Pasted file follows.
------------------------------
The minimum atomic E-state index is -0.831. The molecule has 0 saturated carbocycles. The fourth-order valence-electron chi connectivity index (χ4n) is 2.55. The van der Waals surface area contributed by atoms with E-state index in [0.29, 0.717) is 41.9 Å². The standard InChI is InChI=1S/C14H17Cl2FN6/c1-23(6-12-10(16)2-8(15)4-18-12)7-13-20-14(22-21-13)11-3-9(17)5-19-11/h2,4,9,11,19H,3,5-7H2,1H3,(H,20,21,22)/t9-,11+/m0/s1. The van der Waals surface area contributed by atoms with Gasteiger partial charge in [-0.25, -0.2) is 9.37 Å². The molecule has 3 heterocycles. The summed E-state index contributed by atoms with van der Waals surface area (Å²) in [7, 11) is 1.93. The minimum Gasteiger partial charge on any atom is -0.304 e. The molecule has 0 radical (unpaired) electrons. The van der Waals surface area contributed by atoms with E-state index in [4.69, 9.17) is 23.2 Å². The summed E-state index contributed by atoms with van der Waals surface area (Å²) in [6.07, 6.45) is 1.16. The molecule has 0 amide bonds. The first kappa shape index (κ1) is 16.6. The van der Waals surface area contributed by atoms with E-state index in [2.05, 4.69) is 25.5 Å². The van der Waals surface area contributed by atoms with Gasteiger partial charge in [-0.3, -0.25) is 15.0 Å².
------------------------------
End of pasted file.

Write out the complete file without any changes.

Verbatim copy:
The minimum atomic E-state index is -0.831. The molecule has 0 saturated carbocycles. The fourth-order valence-electron chi connectivity index (χ4n) is 2.55. The van der Waals surface area contributed by atoms with E-state index in [0.29, 0.717) is 41.9 Å². The standard InChI is InChI=1S/C14H17Cl2FN6/c1-23(6-12-10(16)2-8(15)4-18-12)7-13-20-14(22-21-13)11-3-9(17)5-19-11/h2,4,9,11,19H,3,5-7H2,1H3,(H,20,21,22)/t9-,11+/m0/s1. The van der Waals surface area contributed by atoms with Gasteiger partial charge in [-0.25, -0.2) is 9.37 Å². The molecule has 3 heterocycles. The summed E-state index contributed by atoms with van der Waals surface area (Å²) in [7, 11) is 1.93. The minimum Gasteiger partial charge on any atom is -0.304 e. The molecule has 0 radical (unpaired) electrons. The van der Waals surface area contributed by atoms with E-state index in [4.69, 9.17) is 23.2 Å². The summed E-state index contributed by atoms with van der Waals surface area (Å²) in [6.07, 6.45) is 1.16. The molecule has 0 amide bonds. The first kappa shape index (κ1) is 16.6. The van der Waals surface area contributed by atoms with E-state index in [2.05, 4.69) is 25.5 Å². The van der Waals surface area contributed by atoms with Gasteiger partial charge in [-0.3, -0.25) is 15.0 Å².